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If you're going to apply project management to your daily life, don't start with project management; it's better than nothing, but there is some added structure that would make it more effective. The short version is:
- Define your values
- Determine your desired outcomes - long and short-term
- List your current activities and commitments
- Quick assessment - do your activities and commitments align with your values and support your desired outcomes?
- Can you stop doing the things that do not align with your values or support your desired outcomes?
- What do you need to start doing to achieve your desired outcomes?
- Prioritize the activities you could be doing and be patient, you can't do them all at the same time, and some of them may not be worth doing.
- Make sure you have a clear understanding of how the activities (projects, SMART goals, etc...) you are going to pursue align with your goals and support your desired outcomes
Not everything we do is a project, but everything we do IS an investment of our time, effort, energy, resources, etc... If you're going to apply project management to your life, apply principles of portfolio management and enterprise risk management, as well, to make sure you're not just doing things right, but also doing the right things to help achieve your desired outcomes.
I'd echo Aaron's advice - it just as bad to treat something like a project which shouldn't be as it is to treat a project as something else.
You can certainly use the full set of knowledge areas for a true personal project (e.g. renovating your house), but for other initiatives, you might find yourself using some practices, tools or techniques without there being a benefit in treating it as a project.
Although not everything is a project in our personal lives, a lot of the techniques applied to project management cans still be applied daily.
You may hear the advice, "Eat a toad first thing every morning." meaning accomplish something unpleasant on your to-do list. That sort of advise is wise. Simple things like not waiting until the last week to try and complete all your PDUs is another example of something that is not a project, but a bit of planning and discipline can save you a lot of headache.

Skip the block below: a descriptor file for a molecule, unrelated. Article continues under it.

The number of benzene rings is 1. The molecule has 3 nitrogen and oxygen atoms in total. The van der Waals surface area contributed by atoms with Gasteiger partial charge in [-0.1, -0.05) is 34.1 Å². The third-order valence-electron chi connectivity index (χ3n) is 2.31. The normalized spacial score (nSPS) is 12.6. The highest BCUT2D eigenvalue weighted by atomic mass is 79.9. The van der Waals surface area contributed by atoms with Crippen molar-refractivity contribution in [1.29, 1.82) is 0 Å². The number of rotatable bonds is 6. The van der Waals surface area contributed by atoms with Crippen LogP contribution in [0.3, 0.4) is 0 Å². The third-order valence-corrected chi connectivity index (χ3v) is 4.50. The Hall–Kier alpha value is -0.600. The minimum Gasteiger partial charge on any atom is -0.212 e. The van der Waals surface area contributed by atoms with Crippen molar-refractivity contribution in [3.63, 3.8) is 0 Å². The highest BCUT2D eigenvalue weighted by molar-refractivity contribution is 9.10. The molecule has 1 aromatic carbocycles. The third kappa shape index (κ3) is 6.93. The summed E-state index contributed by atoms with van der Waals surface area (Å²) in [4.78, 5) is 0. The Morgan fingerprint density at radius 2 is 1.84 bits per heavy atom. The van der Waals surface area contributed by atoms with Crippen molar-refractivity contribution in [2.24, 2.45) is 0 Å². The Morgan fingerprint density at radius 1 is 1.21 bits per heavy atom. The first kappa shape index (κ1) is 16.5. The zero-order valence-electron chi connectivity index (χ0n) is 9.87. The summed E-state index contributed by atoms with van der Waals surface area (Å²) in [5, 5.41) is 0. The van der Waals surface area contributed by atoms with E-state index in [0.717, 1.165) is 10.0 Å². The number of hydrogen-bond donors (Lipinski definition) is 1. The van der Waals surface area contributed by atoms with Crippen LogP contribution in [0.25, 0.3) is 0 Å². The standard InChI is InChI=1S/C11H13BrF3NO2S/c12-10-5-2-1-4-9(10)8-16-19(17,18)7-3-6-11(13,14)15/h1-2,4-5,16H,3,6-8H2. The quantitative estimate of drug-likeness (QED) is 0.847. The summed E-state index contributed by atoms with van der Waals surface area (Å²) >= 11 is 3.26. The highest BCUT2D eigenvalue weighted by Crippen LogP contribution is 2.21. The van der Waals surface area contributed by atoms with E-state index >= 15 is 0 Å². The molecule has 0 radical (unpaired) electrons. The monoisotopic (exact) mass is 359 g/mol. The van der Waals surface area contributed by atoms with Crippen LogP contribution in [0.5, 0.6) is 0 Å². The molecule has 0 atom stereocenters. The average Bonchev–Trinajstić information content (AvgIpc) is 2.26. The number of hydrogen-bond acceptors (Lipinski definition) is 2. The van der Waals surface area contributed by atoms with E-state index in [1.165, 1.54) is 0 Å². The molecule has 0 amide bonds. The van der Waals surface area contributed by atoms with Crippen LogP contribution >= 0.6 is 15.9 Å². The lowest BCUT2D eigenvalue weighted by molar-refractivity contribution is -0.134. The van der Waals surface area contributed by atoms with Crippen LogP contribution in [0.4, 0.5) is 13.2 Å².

One thing I would advise from personal experience, is giving yourself permission to be flexible with your planning. (I don't think agile is really the right word here.) Plans change. Sometimes Why is beyond our control and sometimes not. Don't get too down on yourself if your plan changes. We are answering to ourselves, not a boss (some personal relationships may differ on that point though ;-). You need to align your priorities with your values, just like in business. If your priority is family time, then don't worry if time with them sets your personal planning schedule back. Adjust your plan, and move on knowing you made the right strategic decisions for you.
Although I may ask. Why portfolio management and enterprise risk management would be the most valuable in comparison to other knowledge areas and competencies?
When it comes to my knowledge, those areas are limited. If it is possible we can have a discussion in depth privately it would be greatly appreciated.
Personal projects also let a practitioner flex their project management "muscles" so to speak as you can put the knowledge areas and processes to practice.
Also with the wide variety of tools and techniques, there is always something that can be applied that would be of value.
I strongly agree with the eat the toad in the morning even though it is something I still struggle with;o. Furthermore implementing planning with room for flexibility does work best, your personal and daily life should not be treated as a job.
I also like your focus on strategic thinking and decisions. There is always a focus on hard efforts but I realized it isn't enough.
Would you say Strategy+Effort= Fulfilling life and career?
Time ago I delivered a course and workshops inside the PMi World Tour called "Project for everybody" where I help people to understand that everybody are performing project management from the time they wake up to the time they return to bed. The difference to do the same in organizations is the level of formality.
Kiron and Aaron made valid points.
It is true that much of the PMBoK is transferable, and that goes both directions. Much of what is found in there originated somewhere else such as finance, statistics, and engineering. People with knowledge in other fields figured out how to apply it to PM. If you were to create a Venn diagram of several knowledge areas, you would see a great deal of overlap.
In your original post you asked if practicing PM in your personal life can improve your professional abilities and I would say, yes. Whether it is your personal life or another career path, practicing any transferable skills outside of a PM job can allow you to apply them better to your own work. That includes not just the specific skills practiced, but you also develop skills in how to apply tools invented for one purpose, to whatever problem you face today.
PPM and ERM were just examples, although I do like the comparison between the outcomes we choose to pursue and an investment portfolio. If you're going to projectize your life, portfolios provide context for project selection and prioritization, and you can't just look at risk in a project silo - some risks can impact one or more portfolios.
True, there are other disciplines that could be brought into the discussion, but it was meant to be a short answer (compared to some of my responses), and trying to inject too many disciplines into the discussion would scatter the focus.
Feel free to message me directly if you want to discuss this topic further.
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